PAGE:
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Guggenheim on the Hunt for Deals

The global financial services firm is said to be looking at investment deals in the apparel and digital media sectors.

Global Financial services firm Guggenheim Partners is said to be hunting for investment deals.

This story first appeared in the July 16, 2013 issue of WWD.  Subscribe Today.

Financial sources said the company is casting a wide net to evaluate investment prospects. Those discussions more recently are said to include talks with Juicy Couture cofounders Pamela Skaist-Levy and Gela Nash-Taylor about possibly funding a buyback of the company they sold to Fifth & Pacific for more than $230 million, including the assumption of debt and earn-out payments over several years, in 2003. Fifth & Pacific at the time was known as Liz Claiborne Inc. It couldn’t be determined whether those conversations have led to a bid for the brand, although sources last week said the cofounders were believed to have come up empty in their quest for funding.

Executives for Guggenheim declined comment; neither Skaist-Levy nor Nash-Taylor could be reached for comment.

RELATED STORY: Juicy Founders Look to Buy Back Brand >>

Meanwhile, Guggenheim is set to take control of BCBG Max Azria Group, a company it has funded for a decade. The firm already owns most of BCBG’s debt. As reported in February, the fashion house was hitting a critical financial juncture again and Guggenheim was expected at that point to recapitalize its stake and take control of BCBG. Financial sources said then that because of the decade-long investment Guggenheim had in BCBG, Blackstone Group was hired to provide a financial opinion to keep any proposed structure at “arm’s length.” Officially BCBG insisted that Blackstone was advising on strategic alternatives, including other possible investors.

While private equity firms such as Sycamore Partners had been contacted by Blackstone, the word over the weekend was that there really wasn’t anyone interested in investing in BCBG, or even taking over a portion of the Guggenheim debt.

One concern, sources indicated, is over what would happen to the company should founder and designer Max Azria — whose persona is behind the image of his brands — no longer be involved in the firm.

A Guggenheim spokesman said Monday, “Guggenheim is arranging a new investment in a new class of preferred stock in BCBG.” That arrangement isn’t a done deal. Talks are still in progress, and could still break down. A BCBG spokeswoman declined to provide any details on timing, but said a development is expected “shortly.”

The new equity deal, plus the debt Guggenheim already holds — about $475 million of the total $675 million in debt divided into three tranches — would essentially give the financial services firm majority ownership in BCBG, although Azria is likely to retain a small ownership stake and creative control of the brands under its portfolio. Those brands include BCBG, Max Azria and Hervé Léger by Max Azria. Sources said should the Guggenheim transaction get completed, an executive likely will be brought in to run the day-to-day operations and keep a tight grip on the finances.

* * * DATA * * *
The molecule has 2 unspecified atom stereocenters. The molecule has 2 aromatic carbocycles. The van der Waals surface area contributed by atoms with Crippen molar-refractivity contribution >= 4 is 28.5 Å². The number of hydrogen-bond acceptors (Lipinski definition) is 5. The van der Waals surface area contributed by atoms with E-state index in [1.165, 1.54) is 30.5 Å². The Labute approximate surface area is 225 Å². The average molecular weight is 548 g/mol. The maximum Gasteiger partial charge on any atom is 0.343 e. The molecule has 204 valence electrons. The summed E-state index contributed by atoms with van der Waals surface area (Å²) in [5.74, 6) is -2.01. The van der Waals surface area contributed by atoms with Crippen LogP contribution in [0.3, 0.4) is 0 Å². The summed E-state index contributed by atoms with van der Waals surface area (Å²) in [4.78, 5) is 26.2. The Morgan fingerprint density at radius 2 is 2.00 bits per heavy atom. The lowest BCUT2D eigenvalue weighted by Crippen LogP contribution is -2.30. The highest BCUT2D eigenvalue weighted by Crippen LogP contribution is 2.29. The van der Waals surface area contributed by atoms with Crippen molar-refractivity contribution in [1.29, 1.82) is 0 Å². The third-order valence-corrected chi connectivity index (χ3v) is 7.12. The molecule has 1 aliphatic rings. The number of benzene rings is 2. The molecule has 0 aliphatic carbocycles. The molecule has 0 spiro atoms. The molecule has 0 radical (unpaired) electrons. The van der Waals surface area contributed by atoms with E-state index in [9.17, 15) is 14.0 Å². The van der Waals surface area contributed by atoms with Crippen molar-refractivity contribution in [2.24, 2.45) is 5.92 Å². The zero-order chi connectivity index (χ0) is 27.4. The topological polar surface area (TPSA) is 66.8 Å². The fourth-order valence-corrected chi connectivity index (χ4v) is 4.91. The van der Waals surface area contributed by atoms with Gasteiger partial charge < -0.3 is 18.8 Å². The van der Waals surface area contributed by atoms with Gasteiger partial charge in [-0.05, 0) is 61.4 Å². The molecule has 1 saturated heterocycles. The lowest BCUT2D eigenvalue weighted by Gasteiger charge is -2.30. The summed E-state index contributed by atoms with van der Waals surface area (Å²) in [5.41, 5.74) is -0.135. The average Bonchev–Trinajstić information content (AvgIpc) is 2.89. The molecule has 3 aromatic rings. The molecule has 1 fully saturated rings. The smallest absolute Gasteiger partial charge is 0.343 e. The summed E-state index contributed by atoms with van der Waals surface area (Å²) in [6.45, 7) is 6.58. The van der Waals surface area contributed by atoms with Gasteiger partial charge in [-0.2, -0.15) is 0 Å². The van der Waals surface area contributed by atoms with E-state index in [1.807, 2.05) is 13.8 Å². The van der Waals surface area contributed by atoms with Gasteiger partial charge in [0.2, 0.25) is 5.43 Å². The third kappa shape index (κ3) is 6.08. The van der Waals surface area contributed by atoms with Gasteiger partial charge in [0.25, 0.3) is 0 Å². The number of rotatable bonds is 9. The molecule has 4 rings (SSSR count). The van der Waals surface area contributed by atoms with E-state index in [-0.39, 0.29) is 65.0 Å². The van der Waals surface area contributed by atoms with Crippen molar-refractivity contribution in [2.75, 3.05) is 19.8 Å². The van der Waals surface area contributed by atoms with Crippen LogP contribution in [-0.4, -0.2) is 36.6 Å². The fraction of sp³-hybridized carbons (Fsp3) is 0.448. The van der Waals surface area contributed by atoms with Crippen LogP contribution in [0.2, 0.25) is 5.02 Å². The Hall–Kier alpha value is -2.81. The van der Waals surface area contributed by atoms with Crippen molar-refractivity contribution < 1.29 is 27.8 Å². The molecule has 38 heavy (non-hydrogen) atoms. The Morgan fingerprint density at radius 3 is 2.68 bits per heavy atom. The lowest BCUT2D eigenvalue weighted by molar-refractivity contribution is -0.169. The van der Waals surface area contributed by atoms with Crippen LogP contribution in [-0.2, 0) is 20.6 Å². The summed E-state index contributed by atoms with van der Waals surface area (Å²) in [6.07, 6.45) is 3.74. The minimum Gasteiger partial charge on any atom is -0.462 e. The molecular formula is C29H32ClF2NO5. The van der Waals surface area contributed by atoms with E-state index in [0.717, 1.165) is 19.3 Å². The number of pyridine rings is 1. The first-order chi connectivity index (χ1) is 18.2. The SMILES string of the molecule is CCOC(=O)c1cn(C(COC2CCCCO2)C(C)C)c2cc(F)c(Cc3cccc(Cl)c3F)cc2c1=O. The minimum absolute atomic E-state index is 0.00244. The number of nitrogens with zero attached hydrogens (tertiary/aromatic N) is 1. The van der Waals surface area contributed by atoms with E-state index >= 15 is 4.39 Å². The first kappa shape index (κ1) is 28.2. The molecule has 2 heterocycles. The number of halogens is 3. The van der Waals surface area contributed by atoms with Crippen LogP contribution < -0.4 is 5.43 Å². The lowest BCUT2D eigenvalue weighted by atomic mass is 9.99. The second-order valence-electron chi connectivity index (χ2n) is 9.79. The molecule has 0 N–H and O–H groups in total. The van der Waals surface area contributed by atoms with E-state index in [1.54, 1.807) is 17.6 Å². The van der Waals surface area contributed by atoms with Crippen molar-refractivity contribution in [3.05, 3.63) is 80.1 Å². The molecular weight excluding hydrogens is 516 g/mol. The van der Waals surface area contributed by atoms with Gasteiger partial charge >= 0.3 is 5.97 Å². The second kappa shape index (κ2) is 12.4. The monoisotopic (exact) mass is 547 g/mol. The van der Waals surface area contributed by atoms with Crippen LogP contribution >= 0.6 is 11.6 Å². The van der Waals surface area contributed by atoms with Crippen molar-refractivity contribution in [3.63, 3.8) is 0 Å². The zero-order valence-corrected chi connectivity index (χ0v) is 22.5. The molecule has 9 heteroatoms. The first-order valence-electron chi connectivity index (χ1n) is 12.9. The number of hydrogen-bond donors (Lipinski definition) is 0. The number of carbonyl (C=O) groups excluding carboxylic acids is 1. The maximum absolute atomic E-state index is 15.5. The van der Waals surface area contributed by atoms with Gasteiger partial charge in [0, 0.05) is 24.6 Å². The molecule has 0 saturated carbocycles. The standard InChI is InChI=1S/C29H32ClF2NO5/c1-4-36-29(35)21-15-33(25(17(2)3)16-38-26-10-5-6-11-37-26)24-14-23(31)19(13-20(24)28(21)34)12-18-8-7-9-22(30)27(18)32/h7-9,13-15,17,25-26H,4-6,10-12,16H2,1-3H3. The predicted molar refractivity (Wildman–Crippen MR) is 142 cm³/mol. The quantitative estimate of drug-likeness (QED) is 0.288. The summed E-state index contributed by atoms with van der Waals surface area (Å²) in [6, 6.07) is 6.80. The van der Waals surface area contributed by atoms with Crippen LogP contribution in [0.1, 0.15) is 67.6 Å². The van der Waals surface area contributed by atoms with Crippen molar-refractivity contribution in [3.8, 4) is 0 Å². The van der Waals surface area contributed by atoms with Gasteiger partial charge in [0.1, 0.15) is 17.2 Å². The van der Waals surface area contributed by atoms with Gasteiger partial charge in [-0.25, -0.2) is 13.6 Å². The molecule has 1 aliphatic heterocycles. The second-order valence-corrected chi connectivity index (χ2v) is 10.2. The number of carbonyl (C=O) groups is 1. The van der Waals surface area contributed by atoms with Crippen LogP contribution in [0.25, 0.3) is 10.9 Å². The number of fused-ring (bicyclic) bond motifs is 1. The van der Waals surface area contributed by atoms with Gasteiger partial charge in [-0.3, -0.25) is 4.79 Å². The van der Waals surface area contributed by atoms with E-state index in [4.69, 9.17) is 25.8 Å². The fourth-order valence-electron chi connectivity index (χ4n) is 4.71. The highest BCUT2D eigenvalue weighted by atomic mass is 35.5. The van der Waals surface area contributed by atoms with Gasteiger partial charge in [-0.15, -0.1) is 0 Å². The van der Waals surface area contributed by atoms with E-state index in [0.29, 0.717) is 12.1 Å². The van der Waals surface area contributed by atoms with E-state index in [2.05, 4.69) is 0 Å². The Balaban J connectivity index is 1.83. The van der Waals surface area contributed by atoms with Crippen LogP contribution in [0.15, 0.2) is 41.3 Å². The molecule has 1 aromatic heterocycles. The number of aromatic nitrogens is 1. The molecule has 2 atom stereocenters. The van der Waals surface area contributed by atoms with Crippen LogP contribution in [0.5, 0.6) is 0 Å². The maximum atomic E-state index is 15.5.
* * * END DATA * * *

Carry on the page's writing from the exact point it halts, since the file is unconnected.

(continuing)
Headquartered in New York and Chicago, the privately held firm has offices in 20 U.S. cities and in seven countries overseas in Europe, Asia and the Middle East. The firm has more than $180 billion under management.

Its investment banking arm on the West Coast is led by Peter Comisar, who is vice chairman and head of West Coast Investment Banking. The group focuses on the consumer retail and digital e-commerce sectors.

Comisar, experienced in the apparel sector, most recently worked on the True Religion Apparel Inc. sale to TowerBrook Capital Partners in a transaction valued at $835 million, which includes the $220 million in cash that’s on the apparel firm’s balance sheet. True Religion shareholders will vote on the deal later this month. Comisar’s doggedness is credited for getting the deal done, after many months in which naysayers doubted whether there would be any buyers for a brand that is considered still in turnaround mode. Guggenheim also advised Hot Topic in its sale to Sycamore Partners for $600 million.

In New York, it recently added investment banker Adam Rifkin, who was at Barclays. Rifkin will join the New York team in September. In that move, he will rejoin former Barclays colleague Andrew Taussig. Both have experience in the apparel sector on the advisory side.

As for actual investments, besides apparel, Guggenheim in January formed Guggenheim Digital Media, which was set up to acquire and invest in new media firms and properties. Included in its current portfolio of investments is Prometheus Global Media, which controls Billboard, AdWeek and The Hollywood Reporter. The digital media group also manages The Film Expo Group and CLIO Awards, as well as work on the digital media strategies of other Guggenheim investments, such as Dick Clark Productions.

Another high-profile investment of Guggenheim is the Los Angeles Dodgers baseball team, which was acquired in 2012 for $2.15 billion in cash in a consortium led by Guggenheim.